Many people seem to fear death, but philosophers such as Socrates and Epicurus would argue that one has no reason to fear it. Socrates sees death as a blessing to be wished for if death is either nothingness or a relocation of the soul, whereas Epicurus argues that one shouldn't worry themselves about death since, once we are gone, death is annihilation which is neither good nor bad. Epicurus believes that death itself is a total lack of perception, wherein there is no pleasure or pain. I agree with Epicurus because Socrates doesn't give a sound argument for death as a blessing, whereas Epicurus' argument is cogent. I would also argue personally that death is not something to be feared because, like Epicurus, I see no sufficient evidence showing we even exist after death.
Socrates argues that one shouldn't fear death because it is actually a blessing. His premises for this conclusion are as follows. First of all, either death is nothingness or a relocation of the soul. If death is nothingness, then it is a blessing. If death is a relocation of the soul, then it is a blessing. Therefore death is a blessing (Plato's Apology (1981) 40c-41c.) In examining this argument, it is valid because the premises do entail the conclusion. Socrates doesn't have to argue that death is nothingness or relocation. He simply had to show that if death is one or the other, it is a blessing.
In order for this argument to be sound, however, the premises need to be true. The first premise immediately comes in to question because it appears to be a false dilemma. Socrates is asserting in his argument that there are only two avenues death might take, when in fact there could be other possibilities. For instance, couldn't death be an eternity of staring at the inside of a coffin six feet under (because your soul wasn't lucky enough to get relocated) as you are slowly eaten away by bugs and such? That might not be considered a blessing by some. Socrates doesn't seem to address this issue, but he does provide further support for his second and third premises.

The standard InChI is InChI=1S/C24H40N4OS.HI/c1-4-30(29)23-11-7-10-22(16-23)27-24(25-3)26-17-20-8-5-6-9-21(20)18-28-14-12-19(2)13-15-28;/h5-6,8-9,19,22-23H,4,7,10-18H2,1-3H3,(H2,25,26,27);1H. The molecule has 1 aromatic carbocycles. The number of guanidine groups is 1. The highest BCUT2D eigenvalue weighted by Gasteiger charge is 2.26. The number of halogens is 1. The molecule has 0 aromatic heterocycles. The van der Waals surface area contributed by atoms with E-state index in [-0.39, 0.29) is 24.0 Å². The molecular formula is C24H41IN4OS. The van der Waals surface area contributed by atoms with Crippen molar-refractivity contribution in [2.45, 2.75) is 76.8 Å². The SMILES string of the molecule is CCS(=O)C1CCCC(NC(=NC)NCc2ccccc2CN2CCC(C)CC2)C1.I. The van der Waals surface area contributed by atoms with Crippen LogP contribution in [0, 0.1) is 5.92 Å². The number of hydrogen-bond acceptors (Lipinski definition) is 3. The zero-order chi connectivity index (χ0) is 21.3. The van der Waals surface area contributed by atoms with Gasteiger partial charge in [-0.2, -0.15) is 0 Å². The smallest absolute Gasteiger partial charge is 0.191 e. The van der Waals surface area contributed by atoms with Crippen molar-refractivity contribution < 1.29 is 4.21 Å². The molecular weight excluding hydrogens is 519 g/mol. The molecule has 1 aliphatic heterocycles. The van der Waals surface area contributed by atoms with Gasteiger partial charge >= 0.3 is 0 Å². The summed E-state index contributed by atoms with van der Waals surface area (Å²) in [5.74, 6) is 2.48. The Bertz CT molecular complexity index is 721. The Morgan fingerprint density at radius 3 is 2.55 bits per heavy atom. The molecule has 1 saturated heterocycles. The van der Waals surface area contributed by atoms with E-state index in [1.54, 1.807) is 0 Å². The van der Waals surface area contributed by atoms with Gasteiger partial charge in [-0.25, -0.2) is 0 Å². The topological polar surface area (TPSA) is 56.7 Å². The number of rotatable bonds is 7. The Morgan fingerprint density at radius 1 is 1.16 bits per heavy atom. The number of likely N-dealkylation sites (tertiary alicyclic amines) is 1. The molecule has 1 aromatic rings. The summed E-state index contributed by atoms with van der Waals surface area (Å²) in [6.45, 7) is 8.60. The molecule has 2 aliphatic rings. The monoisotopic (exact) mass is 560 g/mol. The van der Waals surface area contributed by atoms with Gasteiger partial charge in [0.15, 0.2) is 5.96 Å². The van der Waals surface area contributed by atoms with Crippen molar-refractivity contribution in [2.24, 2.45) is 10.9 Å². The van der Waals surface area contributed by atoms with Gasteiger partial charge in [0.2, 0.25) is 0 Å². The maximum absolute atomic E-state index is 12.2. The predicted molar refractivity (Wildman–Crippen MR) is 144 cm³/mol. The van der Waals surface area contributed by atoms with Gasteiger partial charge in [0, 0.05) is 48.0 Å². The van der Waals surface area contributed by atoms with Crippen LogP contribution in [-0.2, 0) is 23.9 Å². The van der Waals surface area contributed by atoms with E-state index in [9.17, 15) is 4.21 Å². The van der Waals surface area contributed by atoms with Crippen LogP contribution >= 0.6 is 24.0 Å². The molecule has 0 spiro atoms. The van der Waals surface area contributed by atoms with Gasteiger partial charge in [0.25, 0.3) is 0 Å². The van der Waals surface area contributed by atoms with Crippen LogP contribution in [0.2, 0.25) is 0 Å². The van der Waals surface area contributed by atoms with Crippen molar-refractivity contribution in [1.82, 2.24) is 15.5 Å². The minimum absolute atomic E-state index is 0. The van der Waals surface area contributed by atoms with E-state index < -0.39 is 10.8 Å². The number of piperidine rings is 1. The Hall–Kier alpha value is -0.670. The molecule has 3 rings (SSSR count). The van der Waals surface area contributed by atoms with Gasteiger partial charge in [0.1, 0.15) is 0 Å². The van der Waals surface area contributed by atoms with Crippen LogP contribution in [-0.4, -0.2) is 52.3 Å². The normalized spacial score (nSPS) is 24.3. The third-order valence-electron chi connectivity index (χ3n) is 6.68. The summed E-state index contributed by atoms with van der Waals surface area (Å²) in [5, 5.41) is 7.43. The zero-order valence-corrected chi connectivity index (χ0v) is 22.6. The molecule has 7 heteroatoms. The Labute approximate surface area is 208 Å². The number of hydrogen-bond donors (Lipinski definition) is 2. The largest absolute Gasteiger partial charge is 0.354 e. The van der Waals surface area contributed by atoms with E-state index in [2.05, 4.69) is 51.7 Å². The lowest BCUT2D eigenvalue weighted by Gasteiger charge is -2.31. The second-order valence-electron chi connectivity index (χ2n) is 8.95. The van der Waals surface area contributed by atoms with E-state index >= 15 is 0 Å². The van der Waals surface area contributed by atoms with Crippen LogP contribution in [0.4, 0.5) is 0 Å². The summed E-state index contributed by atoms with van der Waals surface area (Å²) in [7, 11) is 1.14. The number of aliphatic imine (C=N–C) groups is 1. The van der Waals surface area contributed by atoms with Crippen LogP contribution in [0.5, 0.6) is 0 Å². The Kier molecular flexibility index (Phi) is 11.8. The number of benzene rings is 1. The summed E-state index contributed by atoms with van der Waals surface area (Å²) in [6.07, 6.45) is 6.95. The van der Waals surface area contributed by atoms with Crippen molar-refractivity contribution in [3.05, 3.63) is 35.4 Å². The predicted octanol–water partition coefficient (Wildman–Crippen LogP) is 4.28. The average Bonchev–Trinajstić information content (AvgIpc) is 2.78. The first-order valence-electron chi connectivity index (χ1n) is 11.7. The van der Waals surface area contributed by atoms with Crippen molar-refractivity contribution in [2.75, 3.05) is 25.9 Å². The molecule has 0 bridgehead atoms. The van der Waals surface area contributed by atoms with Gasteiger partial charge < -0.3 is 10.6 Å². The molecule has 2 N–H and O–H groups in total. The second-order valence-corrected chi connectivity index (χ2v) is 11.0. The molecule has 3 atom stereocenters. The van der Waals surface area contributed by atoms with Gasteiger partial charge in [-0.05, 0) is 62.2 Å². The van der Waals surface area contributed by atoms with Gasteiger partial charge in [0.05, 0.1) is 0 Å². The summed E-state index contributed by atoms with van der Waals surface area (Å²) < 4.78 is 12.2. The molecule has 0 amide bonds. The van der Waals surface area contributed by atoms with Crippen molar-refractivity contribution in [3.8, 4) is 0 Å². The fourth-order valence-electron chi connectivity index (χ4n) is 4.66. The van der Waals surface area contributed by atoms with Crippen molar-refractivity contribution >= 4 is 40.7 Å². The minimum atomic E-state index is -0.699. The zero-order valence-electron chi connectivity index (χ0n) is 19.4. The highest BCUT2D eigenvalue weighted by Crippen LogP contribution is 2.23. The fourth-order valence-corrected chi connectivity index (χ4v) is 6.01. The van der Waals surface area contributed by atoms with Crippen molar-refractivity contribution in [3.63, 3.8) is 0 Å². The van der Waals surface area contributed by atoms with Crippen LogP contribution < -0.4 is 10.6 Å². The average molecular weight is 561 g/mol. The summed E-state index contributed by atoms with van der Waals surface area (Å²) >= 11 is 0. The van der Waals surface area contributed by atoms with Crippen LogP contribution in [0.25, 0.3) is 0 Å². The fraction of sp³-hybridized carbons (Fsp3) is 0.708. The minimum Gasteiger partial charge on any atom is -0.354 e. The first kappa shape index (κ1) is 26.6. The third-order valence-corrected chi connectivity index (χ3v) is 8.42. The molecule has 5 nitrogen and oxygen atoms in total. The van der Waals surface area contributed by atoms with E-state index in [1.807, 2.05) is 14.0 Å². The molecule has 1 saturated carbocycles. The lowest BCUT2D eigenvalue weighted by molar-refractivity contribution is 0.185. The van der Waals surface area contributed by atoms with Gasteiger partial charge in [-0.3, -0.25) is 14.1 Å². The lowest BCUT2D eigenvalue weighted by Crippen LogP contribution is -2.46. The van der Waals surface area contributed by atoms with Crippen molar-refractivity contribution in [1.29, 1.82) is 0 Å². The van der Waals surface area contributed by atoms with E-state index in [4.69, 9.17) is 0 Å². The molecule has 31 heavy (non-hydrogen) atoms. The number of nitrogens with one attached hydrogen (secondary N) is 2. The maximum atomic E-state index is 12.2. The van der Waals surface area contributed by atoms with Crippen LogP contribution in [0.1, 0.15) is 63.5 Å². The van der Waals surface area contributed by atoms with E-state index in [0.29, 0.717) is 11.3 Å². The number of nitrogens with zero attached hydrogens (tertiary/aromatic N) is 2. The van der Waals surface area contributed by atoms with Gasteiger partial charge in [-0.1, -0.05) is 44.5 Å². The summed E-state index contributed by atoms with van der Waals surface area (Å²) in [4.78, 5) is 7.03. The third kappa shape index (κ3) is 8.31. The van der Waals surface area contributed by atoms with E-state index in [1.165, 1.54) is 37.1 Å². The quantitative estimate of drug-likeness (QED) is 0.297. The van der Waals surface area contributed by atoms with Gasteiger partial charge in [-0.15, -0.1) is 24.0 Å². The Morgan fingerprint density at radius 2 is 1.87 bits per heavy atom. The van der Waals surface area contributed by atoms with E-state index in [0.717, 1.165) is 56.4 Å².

Socrates argues that if death is nothingness or a lack of perception, it can be likened to a dreamless sleep. Everyone enjoys a dreamless sleep because one wakes up refreshed. Therefore, since a dreamless sleep is so pleasant, it could be considered a blessing. Socrates argues that nothingness is like a dreamless sleep because they are both a lack of perception, so one can conclude that death is a blessing because "all eternity would then seem to be no more than a single night" (Apology (1981) 40e.)
One might argue that Socrates can't assume that a dreamless sleep is counted among the most pleasurable of nights and days. I think that Socrates would reply that this is a reasonable assumption since, at times other than dreamless sleep, our body is carrying various perceptions of the senses for the mind to sort out. A lack of perception in which the mind is not inundated with so many messages could...